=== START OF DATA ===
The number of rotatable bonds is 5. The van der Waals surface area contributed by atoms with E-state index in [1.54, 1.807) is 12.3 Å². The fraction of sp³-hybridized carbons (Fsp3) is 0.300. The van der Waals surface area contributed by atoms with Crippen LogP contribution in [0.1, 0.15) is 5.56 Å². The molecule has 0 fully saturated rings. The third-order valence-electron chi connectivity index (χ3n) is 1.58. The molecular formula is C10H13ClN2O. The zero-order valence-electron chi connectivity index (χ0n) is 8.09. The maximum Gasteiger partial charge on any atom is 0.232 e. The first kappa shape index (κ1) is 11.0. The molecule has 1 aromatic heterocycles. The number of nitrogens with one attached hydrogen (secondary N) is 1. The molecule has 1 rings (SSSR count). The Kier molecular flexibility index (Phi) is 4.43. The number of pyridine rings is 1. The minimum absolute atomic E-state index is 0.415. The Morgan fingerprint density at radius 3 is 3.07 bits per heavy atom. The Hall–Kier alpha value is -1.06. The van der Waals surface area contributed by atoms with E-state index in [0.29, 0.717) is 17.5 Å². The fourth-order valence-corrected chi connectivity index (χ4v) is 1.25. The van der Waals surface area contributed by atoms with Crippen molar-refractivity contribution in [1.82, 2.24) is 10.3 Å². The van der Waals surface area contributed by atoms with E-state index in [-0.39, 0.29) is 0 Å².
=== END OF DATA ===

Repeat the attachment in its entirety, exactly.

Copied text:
The number of rotatable bonds is 5. The van der Waals surface area contributed by atoms with E-state index in [1.54, 1.807) is 12.3 Å². The fraction of sp³-hybridized carbons (Fsp3) is 0.300. The van der Waals surface area contributed by atoms with Crippen LogP contribution in [0.1, 0.15) is 5.56 Å². The molecule has 0 fully saturated rings. The third-order valence-electron chi connectivity index (χ3n) is 1.58. The molecular formula is C10H13ClN2O. The zero-order valence-electron chi connectivity index (χ0n) is 8.09. The maximum Gasteiger partial charge on any atom is 0.232 e. The first kappa shape index (κ1) is 11.0. The molecule has 1 aromatic heterocycles. The number of nitrogens with one attached hydrogen (secondary N) is 1. The molecule has 1 rings (SSSR count). The Kier molecular flexibility index (Phi) is 4.43. The number of pyridine rings is 1. The minimum absolute atomic E-state index is 0.415. The Morgan fingerprint density at radius 3 is 3.07 bits per heavy atom. The Hall–Kier alpha value is -1.06. The van der Waals surface area contributed by atoms with E-state index in [0.29, 0.717) is 17.5 Å². The fourth-order valence-corrected chi connectivity index (χ4v) is 1.25. The van der Waals surface area contributed by atoms with Crippen molar-refractivity contribution in [1.82, 2.24) is 10.3 Å². The van der Waals surface area contributed by atoms with E-state index in [-0.39, 0.29) is 0 Å².